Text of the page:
BIA is nearing completion on an eight thousand square foot townhouse owned by Kurt and Shyanne Roeloffs, founders of Protean Company. The project will be New York City’s first townhouse in a landmarked district that will be achieving LEED for Homes Platinum status and full Passive House certification. The superior energy performance of the planned LEED Platinum certification was greatly facilitated through the use of Passive House principles and dual certification by PHIUS, Passive House Institute US. LEED, or Leadership in Energy and Environmental Design, is a certification program of the U.S. Green Building Council that recognizes best-in-class building strategies and practices. By achieving the standards required of LEED Platinum certification in this townhouse, operation costs decreased significantly with reduced energy and water bills. In turn, the value of the building itself increases by providing a higher quality of life and a more comfortable environment for its occupants.
Through strategic planning sessions early during construction, all parties were able to target collective goals for the LEED home. A third party monitor created awareness around all design and construction decisions made between architects, contractors, and clients to guide construction towards the LEED goals. A master checklist was continually updated to monitor completion and trajectory towards the LEED for Homes Platinum goal. To achieve optimum performance, REM/rate software was used to create energy models that evaluated energy savings and guided decisions for insulation, windows, air sealing, heating and cooling equipment, hot water systems, lighting, and appliances.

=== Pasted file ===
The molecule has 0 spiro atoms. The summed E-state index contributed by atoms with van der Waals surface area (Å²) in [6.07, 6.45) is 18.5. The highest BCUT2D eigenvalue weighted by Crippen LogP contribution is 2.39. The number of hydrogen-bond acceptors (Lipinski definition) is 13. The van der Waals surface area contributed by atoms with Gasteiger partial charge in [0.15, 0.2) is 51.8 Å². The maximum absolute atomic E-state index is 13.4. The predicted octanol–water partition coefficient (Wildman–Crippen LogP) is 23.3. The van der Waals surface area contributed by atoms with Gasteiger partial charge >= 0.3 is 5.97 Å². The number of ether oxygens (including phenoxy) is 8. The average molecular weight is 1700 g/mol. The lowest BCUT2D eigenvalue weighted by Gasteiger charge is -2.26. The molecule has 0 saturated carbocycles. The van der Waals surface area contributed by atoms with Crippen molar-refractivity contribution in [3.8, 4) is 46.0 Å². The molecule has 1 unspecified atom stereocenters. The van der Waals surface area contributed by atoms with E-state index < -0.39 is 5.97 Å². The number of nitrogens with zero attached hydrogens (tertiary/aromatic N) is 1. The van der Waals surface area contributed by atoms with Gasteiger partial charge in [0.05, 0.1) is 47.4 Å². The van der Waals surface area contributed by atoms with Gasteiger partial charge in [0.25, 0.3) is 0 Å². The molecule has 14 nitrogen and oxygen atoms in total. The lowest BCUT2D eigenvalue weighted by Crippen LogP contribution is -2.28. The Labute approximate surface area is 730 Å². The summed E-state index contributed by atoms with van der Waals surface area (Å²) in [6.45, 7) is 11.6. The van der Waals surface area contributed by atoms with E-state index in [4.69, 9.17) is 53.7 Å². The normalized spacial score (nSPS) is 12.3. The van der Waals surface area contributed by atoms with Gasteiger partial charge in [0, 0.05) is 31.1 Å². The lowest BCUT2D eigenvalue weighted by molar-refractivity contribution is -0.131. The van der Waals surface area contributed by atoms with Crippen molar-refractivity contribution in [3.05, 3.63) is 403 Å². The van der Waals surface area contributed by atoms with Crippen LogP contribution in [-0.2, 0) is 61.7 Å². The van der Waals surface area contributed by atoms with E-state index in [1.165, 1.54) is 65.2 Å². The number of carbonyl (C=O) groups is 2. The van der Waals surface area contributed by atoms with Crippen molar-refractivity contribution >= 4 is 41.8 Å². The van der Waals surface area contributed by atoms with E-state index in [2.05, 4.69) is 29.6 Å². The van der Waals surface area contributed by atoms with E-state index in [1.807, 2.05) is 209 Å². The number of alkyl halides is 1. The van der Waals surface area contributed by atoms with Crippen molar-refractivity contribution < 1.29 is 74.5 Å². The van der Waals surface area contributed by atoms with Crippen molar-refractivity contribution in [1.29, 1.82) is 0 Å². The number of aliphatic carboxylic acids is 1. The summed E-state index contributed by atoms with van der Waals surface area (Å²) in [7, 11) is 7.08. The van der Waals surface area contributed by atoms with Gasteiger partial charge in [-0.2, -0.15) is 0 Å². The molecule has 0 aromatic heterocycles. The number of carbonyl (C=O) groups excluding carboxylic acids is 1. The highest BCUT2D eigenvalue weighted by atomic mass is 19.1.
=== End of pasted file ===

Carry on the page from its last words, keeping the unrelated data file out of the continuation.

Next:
All of these installed measures were individually tested onsite during pre-drywall phase and after project completion to verify compliance with US Green Building Council protocols. The testing included assessments of unit tightness, ventilation flow rates, and duct tightness.
LEED for Homes encourages awareness of the environmental impact of materials being sourced as well as materials leaving the site. During construction, materials such as floor joists and bluestone pavers were consciously recorded as re-used on site. Other materials were recorded as recycled off-site or discarded. Wood building material was either salvaged from original joists, recycled from the Coney Island boardwalk, or sourced locally from FSC (Forest Stewardship Council) certified Northeast forests fabricators. A commitment to sustainable forestry practices was maintained in the use of all non-local eucalyptus and mahogany woods and low/no VOC paints andvarnishes were applied
The townhouse utilizes the penthouse roof as a greenroof and solar panel platform. Rain water is collected in cisterns to reduce combined sewer overflow risks and to irrigate the indigenous plantings.
The contractor, Robert Taffera, Inc., went through training on the theoretical and installation principles relating to the unique exterior envelope construction necessary to achieve the energy performance standards required by Passive House and the LEED Platinum certifications.
The final result is a townhouse that is:
➢ Healthier through LEED measures and through the continuous introduction of filtered fresh air of the ERV system.
➢ Highly insulated with a well-sealed envelope resulting in a draft free environment with equalized temperature differential as per Passive House standards.
➢ Resulting in a home that decreases it’s heating and cooling requirements by over 60% compared to typical construction as per Passive House standards.
After factoring in the significant reduction in mechanical and electrical demands as well as the increased value retention and longevity, the cost of initiating LEED and passive measures proves to be an extremely valuable investment that will soon be the new standard in construction